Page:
Over the course of 18 tracks, composer and Oingo Boingo front man Danny Elfman takes his listener through different worlds. His first studio album in 37 years, Big Mess breaks barriers and departs from his usually spine-tingling and quirky film scores and humorous art rock. The album opens up with a guitar riff and disembodied choir-reminiscent vocals singing “I’m sorry.” Elfman enters with his own vocals and the instrumentation evolves in ways that keep the listener listening.
“Sorry” is the album’s first track, but it is just the beginning. “True” begins with strings, which are more in line with Elfman’s compositional work. Then chaotic electronics immediately take over. It trudges like a sci-fi film from an indiscriminate time. While Elfman’s vocals are a little out of place here, some may prefer an instrumental of this piece, it is interesting nonetheless.
“In Time” is another track that blends Elfman’s compositional sensibilities and his desire to combine them with creative, artsy rock music. There are echoes of the Talking Heads, Tom Waits, David Bowie, Nick Cave, and Eflman’s early band Oingo Boingo filtered through a perverse, darkly rich texture of sounds. String sections, female backing vocals, and electronics are perfectly blended. Not only is the songwriting impeccable, the production is seamless, raw yet clean.
Eerie tingling percussion mixes with delayed vocals and interjecting synth sounds in the track “Everybody Loves You.” Then it drives hard and the listener can’t discern between guitars and synthesizers. Continuously the writing surprises. Four tracks in, the release is cohesive, concise, consistent, and creatively arranged.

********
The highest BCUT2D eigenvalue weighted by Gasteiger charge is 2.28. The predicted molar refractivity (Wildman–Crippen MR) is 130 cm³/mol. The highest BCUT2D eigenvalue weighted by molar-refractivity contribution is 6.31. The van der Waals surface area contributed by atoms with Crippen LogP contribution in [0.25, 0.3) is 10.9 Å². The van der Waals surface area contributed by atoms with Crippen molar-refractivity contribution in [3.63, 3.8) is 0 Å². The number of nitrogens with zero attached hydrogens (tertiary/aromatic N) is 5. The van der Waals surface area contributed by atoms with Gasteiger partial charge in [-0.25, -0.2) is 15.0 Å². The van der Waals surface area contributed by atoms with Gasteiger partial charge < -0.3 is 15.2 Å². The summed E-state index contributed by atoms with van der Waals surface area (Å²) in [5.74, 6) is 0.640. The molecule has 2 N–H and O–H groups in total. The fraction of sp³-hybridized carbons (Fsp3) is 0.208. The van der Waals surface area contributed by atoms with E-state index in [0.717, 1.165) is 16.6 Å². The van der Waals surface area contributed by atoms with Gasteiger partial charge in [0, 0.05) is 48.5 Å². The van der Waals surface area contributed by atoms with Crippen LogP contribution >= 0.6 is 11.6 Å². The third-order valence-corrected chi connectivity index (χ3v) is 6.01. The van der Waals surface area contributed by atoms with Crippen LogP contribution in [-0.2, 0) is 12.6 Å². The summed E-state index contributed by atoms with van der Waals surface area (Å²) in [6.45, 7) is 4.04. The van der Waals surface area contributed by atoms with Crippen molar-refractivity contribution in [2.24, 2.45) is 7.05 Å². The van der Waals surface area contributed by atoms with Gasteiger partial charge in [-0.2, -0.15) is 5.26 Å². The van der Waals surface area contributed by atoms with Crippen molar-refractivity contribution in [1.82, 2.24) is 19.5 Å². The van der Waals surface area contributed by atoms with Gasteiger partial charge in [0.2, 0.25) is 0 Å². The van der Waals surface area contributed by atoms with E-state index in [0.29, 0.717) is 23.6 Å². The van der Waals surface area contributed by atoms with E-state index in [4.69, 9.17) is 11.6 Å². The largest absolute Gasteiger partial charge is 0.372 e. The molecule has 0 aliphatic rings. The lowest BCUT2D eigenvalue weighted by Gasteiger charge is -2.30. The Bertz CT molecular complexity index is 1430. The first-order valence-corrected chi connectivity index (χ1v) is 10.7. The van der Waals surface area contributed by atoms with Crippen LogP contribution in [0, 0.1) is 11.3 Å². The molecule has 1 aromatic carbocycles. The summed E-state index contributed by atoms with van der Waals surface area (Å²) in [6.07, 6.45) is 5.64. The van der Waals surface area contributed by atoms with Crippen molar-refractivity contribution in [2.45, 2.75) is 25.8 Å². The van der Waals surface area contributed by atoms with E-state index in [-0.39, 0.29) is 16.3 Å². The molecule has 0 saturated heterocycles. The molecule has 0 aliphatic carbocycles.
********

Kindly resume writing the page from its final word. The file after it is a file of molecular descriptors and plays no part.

There’s something about this album that evokes a nerdy rock opera, with impeccably written riffs, instrumental passages, and simple, defiant lyrics. Sometimes the listener yearns for just the instrumentation without the vocals and lyrics, but it’s clear that Elfman wanted to take a step away from his usual work. If you want film scores, there are 120 of is that you can listen to. This is not that.
Six songs in, the listener begins to lose where they are in this behemoth of an album. You start to wonder what the rest will be like, if there will be a definitive shift, or if there will be 18 songs that continue the themes that have been established. Then “Choose Your Side” has a sample of a familiar voice—Donald J. Trump. It begins to take on a subtle socio-political tone that continues through “Love in the Time of COVID.”
The album is daringly long, perhaps too long. It goes by quickly, there is no wasted time, but at 72 minutes it’s difficult to imagine the average listener sticking around for the duration. But that’s what it makes it so brave. Elfman is relying on real music lovers to sit through this epic album that can be at times wacky and at times quite serious. Over time the album becomes more accessible, more rock influenced.
The first half of the album is much more unique, emotional, and satisfying. but it certainly didn’t need to be this long. There are songs that could have been omitted from the track list. Perhaps it should have been promoted as a double album or split into different releases. While there are some spectacular moments on this record, it begins to lose the listener and becomes something more predictable, more commonplace. This listener at least wishes that Dann Elfman would have utilized his compositional skills to create a more unique combination between rock music and composition.